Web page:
14 of 14 people found the following review helpful
4.0 out of 5 stars
Reading studies for guitar, 8 Oct. 2003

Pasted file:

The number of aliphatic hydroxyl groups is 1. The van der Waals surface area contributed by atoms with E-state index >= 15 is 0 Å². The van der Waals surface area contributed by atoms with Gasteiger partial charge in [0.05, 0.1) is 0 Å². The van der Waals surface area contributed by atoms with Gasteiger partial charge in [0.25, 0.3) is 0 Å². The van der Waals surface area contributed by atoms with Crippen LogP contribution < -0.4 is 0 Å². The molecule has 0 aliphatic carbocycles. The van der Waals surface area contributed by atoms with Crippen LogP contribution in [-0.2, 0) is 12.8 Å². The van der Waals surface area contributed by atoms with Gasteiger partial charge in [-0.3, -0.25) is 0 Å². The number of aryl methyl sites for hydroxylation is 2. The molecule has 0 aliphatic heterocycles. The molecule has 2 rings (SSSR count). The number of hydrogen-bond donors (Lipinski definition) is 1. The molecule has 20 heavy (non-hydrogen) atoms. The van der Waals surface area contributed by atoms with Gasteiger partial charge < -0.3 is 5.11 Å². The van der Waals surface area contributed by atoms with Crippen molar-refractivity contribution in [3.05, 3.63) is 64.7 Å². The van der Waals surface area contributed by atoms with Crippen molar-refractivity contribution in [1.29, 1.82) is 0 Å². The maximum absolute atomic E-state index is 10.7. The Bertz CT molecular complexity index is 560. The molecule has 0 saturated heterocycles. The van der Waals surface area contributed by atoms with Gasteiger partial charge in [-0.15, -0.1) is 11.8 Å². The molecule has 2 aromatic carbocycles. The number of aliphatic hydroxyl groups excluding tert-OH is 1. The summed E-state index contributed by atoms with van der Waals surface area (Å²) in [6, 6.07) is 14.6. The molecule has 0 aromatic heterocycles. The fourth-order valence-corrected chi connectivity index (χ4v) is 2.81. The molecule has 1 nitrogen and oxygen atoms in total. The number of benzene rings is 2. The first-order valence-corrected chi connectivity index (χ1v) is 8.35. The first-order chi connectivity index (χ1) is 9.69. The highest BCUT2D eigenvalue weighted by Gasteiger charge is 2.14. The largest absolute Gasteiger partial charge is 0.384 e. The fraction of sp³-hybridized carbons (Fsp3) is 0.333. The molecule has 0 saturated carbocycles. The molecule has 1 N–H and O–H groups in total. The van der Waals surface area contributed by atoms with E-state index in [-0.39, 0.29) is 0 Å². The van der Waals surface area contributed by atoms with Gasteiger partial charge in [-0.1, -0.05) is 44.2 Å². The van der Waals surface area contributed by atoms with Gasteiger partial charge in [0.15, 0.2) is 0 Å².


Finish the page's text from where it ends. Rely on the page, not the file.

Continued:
Speaking of the classical variety, it is fair to say that the majority of guitarists are notoriously bad sight-readers, even at undergraduate level. The misconception is that sight-reading is some mystyical art, when it is in fact a practicable and valuable skill like any other. Leavitt's fine text encourages sight reading in all keys by position, rather than single exam-type scale forms. This naturally requires the player to negotiate awkward shifts and stretches that are in essence essential and can lead to better finger board knowledge in a way that plain scale practice does not. The exercises move through keys by signature and accidental, which keeps you on your toes and you soon move into remote flat keys by stealth. The material is predominantly one voiced and melodic with some chord and arpeggio work thrown in: most of the rhythms are pretty standard. Despite the obvious jazz/contemporary leaning of this book, I feel it is of definite benefit to both the contemporary and classical guitarist. The emphasis here is on keeping going even if you hit every note wrong. A good starting point for the novice sight-reader but not the novice player.